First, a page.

First-time homebuyers have a mounting challenges ahead of them: rising mortgage rates, still limited home supplies throughout the country and home prices that haven’t eased that much. So Bankrate.com has…

First-Time Homebuyers: Here are the States to Consider, Avoid

First-Time Homebuyers: Here are the States to Consider, Avoid

First-time homebuyers have a mounting challenges ahead of them: rising mortgage rates, still limited home supplies throughout the country and home prices that haven’t eased that much.

So Bankrate.com has provided a guide for this group of mostly millennials. BankRate’s report provides the best and worse states for first-time homebuyers, taking into consideration such metrics as housing affordability, the local job market for young adults, market supplies and credit availability.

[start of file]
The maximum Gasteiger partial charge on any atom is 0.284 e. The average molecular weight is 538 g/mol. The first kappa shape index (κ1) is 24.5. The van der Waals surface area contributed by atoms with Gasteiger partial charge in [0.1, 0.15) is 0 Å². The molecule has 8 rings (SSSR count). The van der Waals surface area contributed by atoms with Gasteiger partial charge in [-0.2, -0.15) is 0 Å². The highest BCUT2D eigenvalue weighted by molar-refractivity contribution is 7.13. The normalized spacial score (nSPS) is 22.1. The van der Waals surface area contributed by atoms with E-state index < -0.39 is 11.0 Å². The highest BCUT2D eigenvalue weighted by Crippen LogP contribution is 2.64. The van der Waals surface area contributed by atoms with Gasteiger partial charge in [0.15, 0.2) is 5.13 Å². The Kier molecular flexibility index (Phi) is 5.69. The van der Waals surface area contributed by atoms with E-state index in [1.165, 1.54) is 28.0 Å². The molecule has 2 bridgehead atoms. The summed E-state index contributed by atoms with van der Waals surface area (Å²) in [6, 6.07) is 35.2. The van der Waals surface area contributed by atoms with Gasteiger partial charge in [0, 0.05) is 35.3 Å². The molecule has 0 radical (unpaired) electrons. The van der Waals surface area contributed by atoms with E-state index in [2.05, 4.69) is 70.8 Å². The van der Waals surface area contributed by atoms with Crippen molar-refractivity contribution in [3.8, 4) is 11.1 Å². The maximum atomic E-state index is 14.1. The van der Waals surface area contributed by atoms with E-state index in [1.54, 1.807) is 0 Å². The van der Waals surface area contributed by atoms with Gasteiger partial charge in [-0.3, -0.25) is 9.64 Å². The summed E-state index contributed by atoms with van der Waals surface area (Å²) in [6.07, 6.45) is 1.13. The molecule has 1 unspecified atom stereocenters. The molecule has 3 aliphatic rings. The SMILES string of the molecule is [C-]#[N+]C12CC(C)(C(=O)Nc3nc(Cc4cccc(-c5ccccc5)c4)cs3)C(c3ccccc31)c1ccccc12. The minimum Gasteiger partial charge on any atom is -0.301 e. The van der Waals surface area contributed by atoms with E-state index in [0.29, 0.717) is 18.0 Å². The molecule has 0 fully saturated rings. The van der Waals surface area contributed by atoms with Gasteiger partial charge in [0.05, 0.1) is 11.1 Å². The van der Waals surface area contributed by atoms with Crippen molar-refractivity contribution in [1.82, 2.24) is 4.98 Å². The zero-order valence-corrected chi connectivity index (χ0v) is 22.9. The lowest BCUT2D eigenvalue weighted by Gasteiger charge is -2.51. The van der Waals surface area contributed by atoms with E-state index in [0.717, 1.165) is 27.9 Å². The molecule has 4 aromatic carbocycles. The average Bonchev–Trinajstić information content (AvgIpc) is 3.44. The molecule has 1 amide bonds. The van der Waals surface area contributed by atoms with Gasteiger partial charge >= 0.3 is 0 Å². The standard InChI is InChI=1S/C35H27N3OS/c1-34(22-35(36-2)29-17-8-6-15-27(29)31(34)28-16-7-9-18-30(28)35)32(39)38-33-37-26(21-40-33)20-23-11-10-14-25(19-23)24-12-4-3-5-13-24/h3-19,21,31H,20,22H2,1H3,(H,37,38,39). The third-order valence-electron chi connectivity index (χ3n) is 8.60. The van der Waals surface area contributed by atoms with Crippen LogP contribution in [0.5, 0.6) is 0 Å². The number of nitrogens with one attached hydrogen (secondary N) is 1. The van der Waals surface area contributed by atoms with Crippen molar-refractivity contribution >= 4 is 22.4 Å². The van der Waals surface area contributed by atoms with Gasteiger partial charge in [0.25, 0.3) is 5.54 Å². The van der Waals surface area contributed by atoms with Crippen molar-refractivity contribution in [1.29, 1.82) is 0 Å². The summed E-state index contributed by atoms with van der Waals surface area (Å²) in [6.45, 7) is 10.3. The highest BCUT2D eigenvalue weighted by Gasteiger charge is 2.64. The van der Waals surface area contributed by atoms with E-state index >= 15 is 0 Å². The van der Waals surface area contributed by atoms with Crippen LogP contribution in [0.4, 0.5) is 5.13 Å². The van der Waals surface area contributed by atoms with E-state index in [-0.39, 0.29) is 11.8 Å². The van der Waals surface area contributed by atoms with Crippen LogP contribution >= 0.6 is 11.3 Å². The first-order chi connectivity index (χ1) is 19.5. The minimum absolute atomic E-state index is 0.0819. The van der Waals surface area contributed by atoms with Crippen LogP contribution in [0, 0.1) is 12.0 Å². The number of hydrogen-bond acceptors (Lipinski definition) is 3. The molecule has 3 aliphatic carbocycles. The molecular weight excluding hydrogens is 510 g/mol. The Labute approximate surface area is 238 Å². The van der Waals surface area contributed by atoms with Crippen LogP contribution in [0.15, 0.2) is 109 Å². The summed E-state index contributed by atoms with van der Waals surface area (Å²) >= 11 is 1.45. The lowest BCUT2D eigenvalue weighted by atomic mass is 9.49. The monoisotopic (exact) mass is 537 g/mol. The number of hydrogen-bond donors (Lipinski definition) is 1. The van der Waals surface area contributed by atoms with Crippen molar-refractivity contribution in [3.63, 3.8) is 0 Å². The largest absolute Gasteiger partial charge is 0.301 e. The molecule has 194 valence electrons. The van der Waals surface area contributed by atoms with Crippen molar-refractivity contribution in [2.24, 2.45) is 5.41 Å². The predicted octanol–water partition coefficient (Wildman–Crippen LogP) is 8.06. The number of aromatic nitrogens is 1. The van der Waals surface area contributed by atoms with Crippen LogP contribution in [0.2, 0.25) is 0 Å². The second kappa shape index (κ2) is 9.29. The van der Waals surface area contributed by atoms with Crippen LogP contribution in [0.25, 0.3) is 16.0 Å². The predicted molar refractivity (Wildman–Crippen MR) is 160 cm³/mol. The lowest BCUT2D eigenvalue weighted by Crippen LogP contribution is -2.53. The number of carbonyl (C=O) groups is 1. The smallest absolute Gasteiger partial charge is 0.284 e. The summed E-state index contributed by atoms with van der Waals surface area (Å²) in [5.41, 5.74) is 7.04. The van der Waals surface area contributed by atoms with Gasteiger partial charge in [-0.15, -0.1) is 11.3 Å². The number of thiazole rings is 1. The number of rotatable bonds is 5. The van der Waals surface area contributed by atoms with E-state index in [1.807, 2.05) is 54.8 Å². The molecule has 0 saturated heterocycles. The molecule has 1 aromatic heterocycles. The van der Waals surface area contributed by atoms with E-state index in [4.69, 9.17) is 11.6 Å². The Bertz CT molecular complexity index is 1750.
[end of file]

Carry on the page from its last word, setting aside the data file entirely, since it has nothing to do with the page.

The best-performing states are mostly Western and Midwestern states with limited degrees of urbanization. Iowa, Utah and Minnesota make up the top three.

At the bottom of the ranking are New York, Hawaii and California.

Affordability is a bigger hurdle for first-time buyers in states with large and growing metro areas, says Rolf Pendall, co-director of the Metropolitan Housing and Communities Policy Center at the Urban Institute.

“When you have a state like California where the housing prices are really high and the rental housing is also really expensive, unless you have access to wealth from some source that’s not your job, it’s going to be really hard for you to amass enough of a down payment, and also the kind of credit that you need to get into the housing market,” Pendall says.

Mortgag principal and interest payments in the least affordable states consumed more than a third of household income, versus just 13 percent in the most affordable states, Bankrate found.

Here is Bankrate’s full report.

 

 

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